A Data Driven Guide to Becoming a Consistent Billionaire

Did You Really Think All Billionaires Were the Same?

Recently, I became a bit obsessed with the one percent of the one percent – Billionaires. I was intrigued when I stumbled on articles telling us who and what billionaires really are. The articles said stuff like: Most entrepreneurs do not have a degree and the average billionaire was in their 30s before starting their business. I felt like this was a bit of a generalization and I’ll explain. Let’s take a look at Bill Gates and Hajime Satomi, the CEO of Sega. Both are billionaires but are they really the same? In the past decade, Bill Gates has been a billionaire every single year while Hajime has dropped off the Forbes’ list three times. Is it fair to put these two individuals in the same box, post nice articles and give nice stats when no one wants to be a Hajime? I think not – especially when, in this decade alone, inconsistent billionaires like Hajime make up over 50% of the total billionaire population. Addressing the differences between billionaires is what this post is about. We are going to highlight interesting facts about the consistent billionaires and ultimately, find out what separates the consistent billionaires from the rest.

Just what do I mean by consistent billionaires? Well, that’s what we’re here for. 🙂

For the Nerds Like Me, Here’s How I did It

  • Data Sources: Most of the data was scraped from 3000 Forbes profiles. Two extra variables were collected from a research paper: The Billionaire Characteristics Database. Billionaires covered are those who are or have been billionaires between 2007 and June, 2017.
  • Data Gathering: Using names of billionaires I created their Forbes profile URLs and collected the data I needed using RSelenium and rvest. I’ll be frank. It was not sexy at all. I did a lot of Excel VLOOKUPS, manual inspections and string manipulation to get a workable data set.
  • Data Cleaning: I created columns from strings using stringr.

The code can be found here.

Just How Many Types of Billionaires Are There?

Here’s what I came up with:

  • The Consistent: These, as the name implies, are individuals who have consistently been billionaires year in and year out. It also includes billionaires that have been away from the list for at most a year (e.g. Mark Zuckerberg in 2008). They should have been billionaires before 2015.
  • The Ghosts: These are billionaires who left the list and have not returned in the past four years. They also should have made their debut before 2015.
  • The Hustlers: This category includes every other billionaire who made their debut before 2015. I.e.
    • Those that left more than once and made a comeback each time.
    • Those who, although made it back to the list, spent more than a year away.
    • Those who are yet to come back but have not spent up to 4 years off the list.
  • The Newbies: These are billionaires that made their debut between 2015 and 2017. They are in a group of their own because I believe it would be unfair to put them in anywhere else as there isn’t enough data to classify them in any other category. Nonetheless, I think it would be interesting to see what they’re up to.

So, let’s get to it!

Did You Know That?

The Consistent billionaires are well-educated.

Close to 55% of the Consistent billionaires have at least one degree.

Billionaire education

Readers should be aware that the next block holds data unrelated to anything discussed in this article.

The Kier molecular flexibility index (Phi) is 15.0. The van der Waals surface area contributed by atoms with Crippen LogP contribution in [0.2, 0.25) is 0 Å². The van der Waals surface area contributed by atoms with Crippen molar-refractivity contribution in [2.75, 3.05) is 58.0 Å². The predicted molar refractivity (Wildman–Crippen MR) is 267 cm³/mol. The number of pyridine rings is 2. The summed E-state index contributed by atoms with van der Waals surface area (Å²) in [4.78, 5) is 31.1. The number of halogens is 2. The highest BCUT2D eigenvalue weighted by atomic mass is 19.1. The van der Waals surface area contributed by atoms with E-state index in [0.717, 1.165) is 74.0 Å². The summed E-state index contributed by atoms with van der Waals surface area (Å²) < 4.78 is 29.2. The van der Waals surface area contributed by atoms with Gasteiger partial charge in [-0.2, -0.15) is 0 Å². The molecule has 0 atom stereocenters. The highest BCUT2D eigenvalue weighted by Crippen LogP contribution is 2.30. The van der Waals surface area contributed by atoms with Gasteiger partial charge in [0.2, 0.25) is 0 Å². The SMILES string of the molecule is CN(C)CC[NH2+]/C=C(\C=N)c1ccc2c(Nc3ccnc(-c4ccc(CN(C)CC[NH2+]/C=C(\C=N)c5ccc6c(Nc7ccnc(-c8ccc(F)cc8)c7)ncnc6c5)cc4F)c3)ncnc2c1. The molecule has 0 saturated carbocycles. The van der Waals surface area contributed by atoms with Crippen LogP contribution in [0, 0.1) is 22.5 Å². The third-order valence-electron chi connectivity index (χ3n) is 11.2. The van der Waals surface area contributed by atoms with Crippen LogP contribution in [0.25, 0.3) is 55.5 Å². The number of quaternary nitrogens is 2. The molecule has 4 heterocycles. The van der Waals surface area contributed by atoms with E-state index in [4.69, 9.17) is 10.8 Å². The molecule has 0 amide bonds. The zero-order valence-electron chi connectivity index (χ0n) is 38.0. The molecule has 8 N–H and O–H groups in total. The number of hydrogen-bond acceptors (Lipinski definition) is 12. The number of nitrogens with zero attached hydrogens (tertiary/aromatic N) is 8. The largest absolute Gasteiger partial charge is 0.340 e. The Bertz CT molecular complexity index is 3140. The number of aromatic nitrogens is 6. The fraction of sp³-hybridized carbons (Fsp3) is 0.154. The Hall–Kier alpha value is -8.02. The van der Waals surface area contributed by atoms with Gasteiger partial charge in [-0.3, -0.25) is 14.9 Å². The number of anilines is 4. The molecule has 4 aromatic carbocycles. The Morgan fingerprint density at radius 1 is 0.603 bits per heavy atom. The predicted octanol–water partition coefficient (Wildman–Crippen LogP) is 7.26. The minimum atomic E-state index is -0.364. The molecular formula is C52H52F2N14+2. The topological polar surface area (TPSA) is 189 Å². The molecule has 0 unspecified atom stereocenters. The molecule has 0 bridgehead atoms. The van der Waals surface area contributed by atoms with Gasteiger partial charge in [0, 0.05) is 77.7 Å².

In fact, the Consistent billionaires have the most people with a Bachelor’s, PhD, Masters and pretty much every other degree.

The average Consistent billionaire started their businesses at an age seven years older than the average Ghost.

This applies to billionaires who are self-made and started a business. The average Consistent billionaire starts their business in their 30s on average which agrees with the article on successful starting their 30s.

Age at Start

Does the Ghost billionaire starting his/her business at least two years earlier than everyone else say something about younger entrepreneurs being less likely to sustain their wealth? Probably. However, if you look at the Newbies, they mostly started out young too. The question is: Will the average Newbie end up a Ghost or has the playing field changed in the past few years?  We can answer that in a few years. 🙂

The top three sectors that produce the highest percentage of Consistent billionaires are Telecoms, Fashion and Diversified portfolios.

Consistent Sectors

Looks extremely mainstream, right? But Fashion? Really?

Note: Fashion and Retail here does not mean Retail. It means businesses retailing Fashion merchandises like Zara, H & M etc.

African billionaires are the most likely to be Consistent billionaires

Close to 70% of African billionaires are Consistent – more than any other region in the world. The region that comes closest is North America with 53%.

Consitent Region

In the Newbie Era, however, Asia seems to be dominating every other region and this number is mostly driven by China. In fact, over 50% of Chinese billionaires joined the list during this period.

On the other hand, Middle Eastern billionaires are the most likely to be Ghosts. I know what you’re thinking. Oil prices, right? Probably. However, most of Middle Eastern billionaires have diversified portfolios.

There are more billionaires with a PhD than there are drop outs.

This is my favorite.

This applies to all other degrees like MBA, MSc etc. Only professional degrees like Law or Medicine have fewer billionaires than drop outs. However, in the Newbie and Hustler categories, there are even more people with a professional degree than there are drop outs.

Billionaire Degree.png

11% of Consistent billionaires are female.

Female Billionaires

The only category with a more encouraging female-to-male ratio is the Newbie category with about 16 percent. However, given that the global male to female ratio is 50:50, the Newbie category is still 34 percent short. The good news is things are getting better. A woman is close to two times more likely to be a billionaire since 2015 than before that.

64% of Consistent billionaires are self-made.

Self Made Billionaires.png